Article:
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Communication.

The Charge of Favoritism.

NO WRITER ATTRIBUTED

To the Editors of the Crimson:

In today's issue Mr. G. B. Pierce '93 challenges "Mr. Thayer or any other man to state a specific case where favoritism (in choosing members of athletic teams) was shown." As I have never made such a charge, I leave it to the 'other man' to find specific case. What I have said is that the impression has prevailed that our athletic teams have not been representative, and I have cited the existence of this impression as an indication of the lack of unanimity in times past. It makes no difference whether there were actual grounds for this idea, or not; the chief fact is that it has existed. Personally, I do not believe that even in the worst days of Harvard athletics, before Mr. Pierce came to college, captains consciously allowed themselves to be influenced by favoritism, although the result of their selection may have justified a contrary surmise: but what is evident to any one who has watched Harvard athletics for twenty years is that the enormous recent growth of the University makes it hard for any captain or coach to find out the best material. Only the other day, one of the best football men who ever played for Harvard said to me, "Unless a fellow comes from Boston or one of the big schools in this neighborhood, he stands a small chance of getting on a team; not because there is any favoritism, but because it takes a long time for him to get known." This is the opinion of an expert in athletics during his four years in college and since,- and it would be easy to corroborate it by that of many others. If Mr. Pierce has never, until recently, been aware that this impression exists, his acquaintance must have been restricted within narrow lines. As editor of the Graduates' Magazine I have had communications on the subject from graduates in distant parts of the country,- only last week an '88 man wrote from Western Pennsylvania; I have heard it discussed as a matter of course by students; I have had the complaint made privately by classmates from New York and elsemhere. If Mr. Pierce will turn to the opinions of leading oarsmen in the Graduates' Magazine for September, 1894 (Vol. III, pp. 30-36), and to Mr. Conant's article, "Are our Athletic Teams Representative?" (Vol. III, p. 330-35) he will see that this impression of favoritism did not originate with us the other day. Indeed, the letter following his own in the CRIMSON, and signed "'95," shows that it is very current. Those of us who wish to see the University really united, so that Harvard spirit-which is among other things democratic-may permeate into even department, class and clique, believe that the best way to promote unamity is to help Harvard men to know each other. When this is accomplished, there will be no more rumors about the baleful influence of one set or another.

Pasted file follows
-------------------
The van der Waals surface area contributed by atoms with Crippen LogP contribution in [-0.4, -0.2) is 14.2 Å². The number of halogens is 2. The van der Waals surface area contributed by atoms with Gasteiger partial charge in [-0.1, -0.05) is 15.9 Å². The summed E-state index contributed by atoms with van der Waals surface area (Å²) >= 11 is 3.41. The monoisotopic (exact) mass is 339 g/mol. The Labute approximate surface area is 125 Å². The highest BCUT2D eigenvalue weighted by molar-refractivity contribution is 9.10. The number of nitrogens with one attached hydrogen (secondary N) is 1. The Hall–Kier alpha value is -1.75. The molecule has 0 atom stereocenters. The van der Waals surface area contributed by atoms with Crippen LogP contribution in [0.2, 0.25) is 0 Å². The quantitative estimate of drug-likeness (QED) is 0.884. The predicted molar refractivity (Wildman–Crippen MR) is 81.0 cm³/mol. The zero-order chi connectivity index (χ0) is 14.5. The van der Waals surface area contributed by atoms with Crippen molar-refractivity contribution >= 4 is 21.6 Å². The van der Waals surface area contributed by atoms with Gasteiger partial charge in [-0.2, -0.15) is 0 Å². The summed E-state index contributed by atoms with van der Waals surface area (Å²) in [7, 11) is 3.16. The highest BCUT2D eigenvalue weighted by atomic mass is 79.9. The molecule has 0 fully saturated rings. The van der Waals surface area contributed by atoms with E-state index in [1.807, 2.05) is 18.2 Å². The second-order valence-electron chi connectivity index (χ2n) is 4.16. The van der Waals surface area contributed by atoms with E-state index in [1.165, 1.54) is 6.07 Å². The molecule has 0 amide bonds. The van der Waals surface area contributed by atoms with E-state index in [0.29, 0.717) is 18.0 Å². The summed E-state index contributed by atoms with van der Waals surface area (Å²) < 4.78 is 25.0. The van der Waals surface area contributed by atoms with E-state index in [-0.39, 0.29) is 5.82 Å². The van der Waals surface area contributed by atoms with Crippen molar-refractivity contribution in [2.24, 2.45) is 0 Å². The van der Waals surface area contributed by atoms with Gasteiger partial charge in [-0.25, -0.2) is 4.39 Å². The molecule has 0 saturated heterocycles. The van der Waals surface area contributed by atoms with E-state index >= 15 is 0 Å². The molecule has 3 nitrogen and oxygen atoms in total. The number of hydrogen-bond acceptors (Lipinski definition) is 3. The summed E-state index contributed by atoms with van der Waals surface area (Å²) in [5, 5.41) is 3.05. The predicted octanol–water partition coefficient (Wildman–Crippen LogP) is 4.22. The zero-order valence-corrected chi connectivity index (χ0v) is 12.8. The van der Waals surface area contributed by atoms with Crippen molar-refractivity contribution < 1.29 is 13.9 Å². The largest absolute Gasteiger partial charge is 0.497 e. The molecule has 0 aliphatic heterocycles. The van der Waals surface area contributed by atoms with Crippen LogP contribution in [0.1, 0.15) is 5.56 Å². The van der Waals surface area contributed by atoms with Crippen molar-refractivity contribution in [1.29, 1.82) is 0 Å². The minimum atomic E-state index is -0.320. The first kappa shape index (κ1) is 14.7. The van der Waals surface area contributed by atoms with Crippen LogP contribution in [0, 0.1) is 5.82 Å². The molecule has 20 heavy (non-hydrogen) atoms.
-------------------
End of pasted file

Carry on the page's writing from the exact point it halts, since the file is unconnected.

WM. R. THAYER '81.

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